"Sometimes Mom bought the thick-cut green beans, but I always preferred the French cut."


[Flickr: ccharmon]

Green Beans Almondine

I've been known to put peanuts and peanut butter on just about anything. But I have to admit, the first time I ever tried nuts in a savory dish, it wasn't peanuts at all—it was almonds.

Green Beans Almondine, a favorite go-to side in Mom's weekday kitchen playbook, was my first introduction to nuts as an integral component to a savory dish, and it remains a favorite to this day. Now when Mom made this for us, I'm sure the beans came frozen in a bag or a brick, with a little packet of sliced or slivered almonds (depending on the brand) to toss in with the beans after cooking.


A vintage ad for frozen green beans.

I remember helping out in the kitchen, and devised a way to cook these quickly—first microwaving them to defrost them, then adding a little butter and lemon in a pan and finishing the beans off on the stove, throwing in the almonds at the last minute so they got some color, and adding just a little salt and pepper at the table for seasoning.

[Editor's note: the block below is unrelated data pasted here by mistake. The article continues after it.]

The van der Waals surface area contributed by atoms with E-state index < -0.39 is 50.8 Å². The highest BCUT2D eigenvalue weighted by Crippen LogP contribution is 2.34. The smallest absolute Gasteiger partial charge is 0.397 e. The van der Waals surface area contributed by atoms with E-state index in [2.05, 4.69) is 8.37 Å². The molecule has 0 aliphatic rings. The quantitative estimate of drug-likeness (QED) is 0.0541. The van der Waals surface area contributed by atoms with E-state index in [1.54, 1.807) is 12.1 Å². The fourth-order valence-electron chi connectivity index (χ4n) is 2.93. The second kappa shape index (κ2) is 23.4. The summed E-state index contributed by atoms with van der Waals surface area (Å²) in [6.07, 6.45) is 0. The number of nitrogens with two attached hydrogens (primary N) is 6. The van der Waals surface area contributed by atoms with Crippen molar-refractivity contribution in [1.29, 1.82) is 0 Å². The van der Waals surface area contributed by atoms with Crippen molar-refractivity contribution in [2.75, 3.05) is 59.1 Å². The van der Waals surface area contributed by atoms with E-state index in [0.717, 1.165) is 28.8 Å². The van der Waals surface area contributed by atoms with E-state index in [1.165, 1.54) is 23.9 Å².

Sometimes Mom bought the thick-cut green beans, but I always preferred the French cut. Nowadays I usually use fresh whole beans and parboil them in slated water, but no matter how it's prepared, this dish always takes me back to my childhood.

I love how the almonds add a crunchy texture, and the nutty flavor they impart really takes the bean's fresh green flavors to a whole new level. The butter and lemon of course forms a light sauce and really ties it all together. I'm getting hungry just thinking about it.

So how about it eaters—how did you first taste or use nuts in cooking? Between peanuts, almonds, walnuts, macadamias, pecans, and hazelnuts, I'm guessing there are some great recipes out there.

About the author: Lee Zalben was a PB&J-loving kid that grew up to be the founder and president of Peanut Butter & Co., which began as a Greenwich Village sandwich shop serving nothing but peanut butter sandwiches and expanded to include the now-famous line of all natural flavored peanut butter. Lee is a graduate of Vassar College and enjoys traveling the world in search of interesting foods made with peanuts, tree nuts, and seeds. When he's not working, eating, flying or writing, he enjoys scuba diving and training elephants.


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